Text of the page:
Montana Public Radio

U.S. Supreme Court

The U.S. Supreme Court on July 6 upheld a stay on parts of construction for the 1,200-mile Keystone XL crude oil pipeline, which broke ground in northern Montana earlier this year.

U.S. Supreme Court file photo.
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The Montana Supreme Court discriminated against religious schools when it invalidated a tax credit program that supported school choice, according to a ruling handed down by the U.S. Supreme Court on Tuesday.

The U.S. Supreme Court declined to review a challenge to a Montana law on spending disclosure for political ads within 60 days of elections, eliciting praise from Montana Gov. Steve Bullock.

Kendra Espinoza in her Kalispell home  Jan. 14, 2020. Espinoza’s family is front and center in the case before the U.S. Supreme Court, which will decide whether states like Montana can exclude religious schools from school choice programs.
Aaron Bolton / Montana Public Radio

Wednesday, the U.S. Supreme Court will hear oral arguments both for and against the Montana Supreme Court’s decision to shut down a school choice program it said violated the state constitution’s ban on public money flowing to religious schools. The case may decide whether Montana and other states can exclude religious schools from school choice programs.

U.S. Supreme Court file photo.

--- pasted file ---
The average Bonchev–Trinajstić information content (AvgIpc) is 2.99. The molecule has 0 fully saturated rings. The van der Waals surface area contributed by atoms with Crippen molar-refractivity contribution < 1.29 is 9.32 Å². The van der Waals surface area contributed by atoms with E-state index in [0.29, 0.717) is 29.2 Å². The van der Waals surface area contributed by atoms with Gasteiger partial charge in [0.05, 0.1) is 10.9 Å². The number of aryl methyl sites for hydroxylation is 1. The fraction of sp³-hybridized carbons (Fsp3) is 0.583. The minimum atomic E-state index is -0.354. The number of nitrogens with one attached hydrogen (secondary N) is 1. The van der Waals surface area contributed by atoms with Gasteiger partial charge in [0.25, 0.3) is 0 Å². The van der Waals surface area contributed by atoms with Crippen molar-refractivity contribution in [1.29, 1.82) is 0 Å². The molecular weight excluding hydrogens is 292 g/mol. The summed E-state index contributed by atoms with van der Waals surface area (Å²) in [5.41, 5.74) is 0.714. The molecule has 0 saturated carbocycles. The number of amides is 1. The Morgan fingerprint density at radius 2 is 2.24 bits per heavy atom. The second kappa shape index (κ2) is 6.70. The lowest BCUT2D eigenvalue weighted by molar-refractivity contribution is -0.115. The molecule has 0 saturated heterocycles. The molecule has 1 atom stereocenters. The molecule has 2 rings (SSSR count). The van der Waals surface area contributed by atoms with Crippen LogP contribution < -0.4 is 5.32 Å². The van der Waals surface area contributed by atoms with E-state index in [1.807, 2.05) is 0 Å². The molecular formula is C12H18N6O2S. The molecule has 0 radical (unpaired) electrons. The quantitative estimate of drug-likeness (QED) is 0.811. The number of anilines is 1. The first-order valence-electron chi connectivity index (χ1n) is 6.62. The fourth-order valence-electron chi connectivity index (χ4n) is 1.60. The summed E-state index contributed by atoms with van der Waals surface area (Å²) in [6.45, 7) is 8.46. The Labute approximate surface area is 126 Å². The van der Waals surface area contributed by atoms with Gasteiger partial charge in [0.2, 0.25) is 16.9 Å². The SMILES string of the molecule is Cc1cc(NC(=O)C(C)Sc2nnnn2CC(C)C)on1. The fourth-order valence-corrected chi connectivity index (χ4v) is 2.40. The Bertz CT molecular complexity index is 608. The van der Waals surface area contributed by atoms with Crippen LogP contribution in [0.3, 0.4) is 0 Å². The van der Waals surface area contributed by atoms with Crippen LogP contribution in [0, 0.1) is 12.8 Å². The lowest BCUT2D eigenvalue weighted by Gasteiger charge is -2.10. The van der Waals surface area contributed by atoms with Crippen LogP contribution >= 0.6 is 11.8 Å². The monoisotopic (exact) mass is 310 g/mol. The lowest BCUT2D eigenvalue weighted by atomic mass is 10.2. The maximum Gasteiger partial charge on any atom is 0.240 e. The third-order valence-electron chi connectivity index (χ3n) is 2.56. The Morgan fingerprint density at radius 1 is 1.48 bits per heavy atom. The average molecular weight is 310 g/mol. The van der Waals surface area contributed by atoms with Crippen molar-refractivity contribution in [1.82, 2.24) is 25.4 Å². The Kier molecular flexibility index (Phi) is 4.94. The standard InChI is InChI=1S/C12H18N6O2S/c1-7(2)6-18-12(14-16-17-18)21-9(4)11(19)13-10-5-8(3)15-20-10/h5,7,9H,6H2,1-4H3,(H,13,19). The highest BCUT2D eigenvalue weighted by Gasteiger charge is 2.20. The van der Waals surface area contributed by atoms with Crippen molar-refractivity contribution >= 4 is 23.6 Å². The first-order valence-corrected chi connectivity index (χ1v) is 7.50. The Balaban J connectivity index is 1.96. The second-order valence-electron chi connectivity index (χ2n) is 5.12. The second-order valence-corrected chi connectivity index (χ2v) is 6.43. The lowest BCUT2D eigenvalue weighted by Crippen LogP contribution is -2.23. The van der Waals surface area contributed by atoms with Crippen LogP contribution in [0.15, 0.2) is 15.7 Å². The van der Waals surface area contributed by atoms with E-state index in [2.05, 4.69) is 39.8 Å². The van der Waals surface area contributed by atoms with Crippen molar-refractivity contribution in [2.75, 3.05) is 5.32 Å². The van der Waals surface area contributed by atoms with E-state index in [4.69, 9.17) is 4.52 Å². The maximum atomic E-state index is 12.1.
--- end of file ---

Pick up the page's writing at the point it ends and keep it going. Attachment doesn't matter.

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The U.S. Supreme Court has agreed to hear a Montana case—whether the state can exclude religious schools from a tax credit program that gives scholarships to parents for private school tuition payments.

Montana’s Republican Senator Steve Daines on Wednesday introduced a bill to add a question about citizenship to the federal census in 2020.

U.S. Supreme Court file photo.
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Montana’s 2015 campaign finance law survived its biggest test Tuesday. The U.S. Supreme Court, without comment, declined to take up a case challenging the state’s Disclose Act

The high court leaves in place a lower court’s ruling that Montana’s so-called 'Disclose Act' is constitutional.

Hans McPherson at his ranch in the Bitterroot Valley.
Nick Mott / Montana Public Radio

A new federal rule that would roll back Clean Water Act protections across the country opened for public comment last week. If finalized, the rule would abandon enhanced protections the Obama administration proposed for a large portion of Montana’s stream mileage and wetlands.

'Capitol Talk' is MTPR's weekly legislative analysis program.
Montana Public Radio

This week at the Capitol: There's new momentum this legislative session to end Montana's statute of limitations in child sex abuse cases; Gov. Bullock remains vague about his political aspirations; the U.S. Supreme Court leaves Montana's campaign contribution limits in place; direct care workers may get a raise; and rallies to focus attention on missing and murdered Indigenous women coincide with possible legislative action. Learn more now on Capitol Talk with Sally Mauk, Rob Saldin and Holly Michels.

U.S. Supreme Court file photo.
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HELENA, Mont. (AP) — The U.S. Supreme Court on Monday left in place Montana's voter-approved limits on contributions to political campaigns in state elections, a decision that likely ends a legal challenge that lasted more than seven years and disrupted the 2012 governor's race.

The justices rejected an appeal from opponents of contribution limits, who argued that the caps on political donations are an unconstitutional limit on free speech and free association, and prevent candidates from running effective campaigns.

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